But after their experience at the Metro cinema a week earlier, the audience had had enough. ‘Some of the audience went ballistic’, says Mehmood. ‘They took over the electricity room so that the power couldn’t be shut down, somebody called the police, and that’s when the audience barricaded themselves into the hall so they could continue watching the film.’

Mehmood was ‘really shocked’ by Conway Hall’s response, but he doesn’t hold them ‘ultimately responsible’: ‘They just succumbed to pressure. The big conflict is not with them, but with the Police Federation [which is supporting the individual officers].’

Then, on 24 July 2001, the Metropolitan Police Authority (MPA) asked for a private viewing. Mehmood agreed, because ‘we have no objections to anybody watching our film – we just wish more people could see it’. And even the MPA – not known for being a defender of free speech – criticised the Police Federation for its tactics. ‘The Police Federation have got to grow up’, said Lord Toby Harris, head of the MPA. ’There are serious issues at stake; we want to see what is on the film and to see whether there are issues that need to be examined further.’ (1) It is coming to something when New Labour Lord Toby Harris – who has suggested banning far-right groups like the National Front and warned that plastic bullets could be used against anti-capitalist protesters – criticises the police for trying to shut down debate.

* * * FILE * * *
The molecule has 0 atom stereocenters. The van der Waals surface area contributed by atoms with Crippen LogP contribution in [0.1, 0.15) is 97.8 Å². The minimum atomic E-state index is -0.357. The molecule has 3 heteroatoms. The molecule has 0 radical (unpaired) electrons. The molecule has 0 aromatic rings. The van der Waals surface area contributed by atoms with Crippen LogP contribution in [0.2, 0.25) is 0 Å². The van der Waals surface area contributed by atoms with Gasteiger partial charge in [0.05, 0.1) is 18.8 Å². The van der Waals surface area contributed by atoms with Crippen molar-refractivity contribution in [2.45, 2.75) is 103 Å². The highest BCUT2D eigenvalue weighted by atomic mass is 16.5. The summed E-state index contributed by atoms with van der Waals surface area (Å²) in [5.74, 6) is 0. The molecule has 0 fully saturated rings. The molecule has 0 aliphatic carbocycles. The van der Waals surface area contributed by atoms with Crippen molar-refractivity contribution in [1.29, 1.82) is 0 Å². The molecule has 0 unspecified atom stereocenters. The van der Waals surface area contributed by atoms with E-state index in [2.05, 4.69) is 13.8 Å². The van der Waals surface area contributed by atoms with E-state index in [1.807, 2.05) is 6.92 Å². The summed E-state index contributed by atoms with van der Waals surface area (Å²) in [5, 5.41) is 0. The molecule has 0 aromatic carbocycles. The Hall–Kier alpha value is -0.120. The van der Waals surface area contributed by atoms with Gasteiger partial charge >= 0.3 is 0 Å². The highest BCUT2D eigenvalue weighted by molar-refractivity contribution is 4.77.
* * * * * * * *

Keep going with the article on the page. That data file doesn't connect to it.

Two days later, on 26 July 2001, Injustice was due to be screened at the Cornerhouse cinema in Manchester – but guess what? It was pulled at the last minute. It was slotted in for 6.05pm, but at 4pm the cinema’s press office announced that it had been ‘postponed until further notice’.

According to the Police Federation, cinemas have a choice about whether or not to show Injustice – and the solicitors representing the individual officers have merely offered the cinemas advice. ‘No injunctions have been taken out preventing the screening of the film’, says the Police Federation. ‘Solicitors acting on behalf of a number of officers have written to cinemas and halls pointing out that they may be liable to action should the film be found to be defamatory. They were informed it was a matter for them whether they chose to show the film and were invited to satisfy themselves they were justified in screening something which may defame those individuals featured.’

So where does all this leave free speech? Mehmood laughs. ‘Free speech? This is an outrage against free speech. And what a dangerous precedent – if they succeed with us, what about other journalists who want to be critical of the police? Will they have to get police permission first?’

‘People might say this is just one incident, just one film’, says Mehmood. ‘But it’s dangerous for everybody when these things happen – and we mustn’t allow it to go on.’

Brendan O’Neill is coordinating the spiked-conference Panic attack: Interrogating our obsession with risk, on Friday 9 May 2003, at the Royal Institution in London.

spiked-issue: Free speech

(1) Independent, 25 July 2001

To enquire about republishing spiked’s content, a right to reply or to request a correction, please contact the managing editor, Viv Regan.